Other sources could be (contaminated) ground water and soil and off course air itself..

  • How to prevent it
    Basically, for new buildings make it a factor for your building methods and materials. For current buildings, testing and ventilation is the most important factor.

    Testing is the only way to know your home’s radon levels. There are no immediate symptoms that will alert you to the presence of radon. It typically takes years of exposure before any problems surface.

  • What is a high, good and low concentration

    Outdoors, radon quickly dilutes to very low concentrations and is generally not a problem. The average outdoor radon level (1) varies between 5–15 Bq/m3. However, indoors, radon concentrations are higher, with highest levels found in places like mines, caves and water treatment facilities. In buildings such as homes, schools, and offices, radon levels in the range of 10 Bq/m3 to more than 10 000 Bq/m3 have been found.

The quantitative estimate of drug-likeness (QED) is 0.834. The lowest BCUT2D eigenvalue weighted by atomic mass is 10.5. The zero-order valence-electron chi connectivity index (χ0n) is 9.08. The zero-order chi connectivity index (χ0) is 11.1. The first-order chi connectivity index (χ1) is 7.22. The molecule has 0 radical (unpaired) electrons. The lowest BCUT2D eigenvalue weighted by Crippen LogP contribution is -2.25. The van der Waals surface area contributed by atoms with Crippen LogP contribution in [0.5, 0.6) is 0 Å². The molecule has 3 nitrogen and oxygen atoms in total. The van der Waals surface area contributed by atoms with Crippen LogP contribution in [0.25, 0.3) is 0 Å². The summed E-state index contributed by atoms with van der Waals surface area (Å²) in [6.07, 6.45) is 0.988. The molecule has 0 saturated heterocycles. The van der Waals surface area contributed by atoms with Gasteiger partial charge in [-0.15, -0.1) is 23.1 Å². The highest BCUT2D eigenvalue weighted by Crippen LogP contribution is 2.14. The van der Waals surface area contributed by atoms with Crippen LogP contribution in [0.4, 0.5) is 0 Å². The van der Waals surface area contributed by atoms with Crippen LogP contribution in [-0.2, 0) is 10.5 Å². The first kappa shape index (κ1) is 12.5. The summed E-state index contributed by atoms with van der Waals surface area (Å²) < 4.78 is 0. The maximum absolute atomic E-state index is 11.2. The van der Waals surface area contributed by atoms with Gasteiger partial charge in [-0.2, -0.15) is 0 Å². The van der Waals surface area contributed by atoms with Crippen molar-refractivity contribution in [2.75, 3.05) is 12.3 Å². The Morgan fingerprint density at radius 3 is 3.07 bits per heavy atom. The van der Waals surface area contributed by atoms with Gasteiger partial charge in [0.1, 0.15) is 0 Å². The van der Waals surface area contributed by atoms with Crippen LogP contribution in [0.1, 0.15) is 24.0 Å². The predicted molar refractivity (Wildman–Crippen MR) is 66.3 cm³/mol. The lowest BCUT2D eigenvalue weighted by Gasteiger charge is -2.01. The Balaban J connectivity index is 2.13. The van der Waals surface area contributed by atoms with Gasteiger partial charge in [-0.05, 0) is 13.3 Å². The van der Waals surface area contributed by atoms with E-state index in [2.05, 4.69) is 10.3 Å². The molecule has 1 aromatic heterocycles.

• The risk of lung cancer increases by 16% per 100 Bq/m3 increase in long time average radon concentration. The dose-response relation is linear – for example, the risk of lung cancer increases proportionally with increasing radon exposure.

But, it’s difficult to measure. Even the WHO concludes this in their report:

The WHO does not set a real hard line for what is goed and safe. Instead, it states the following: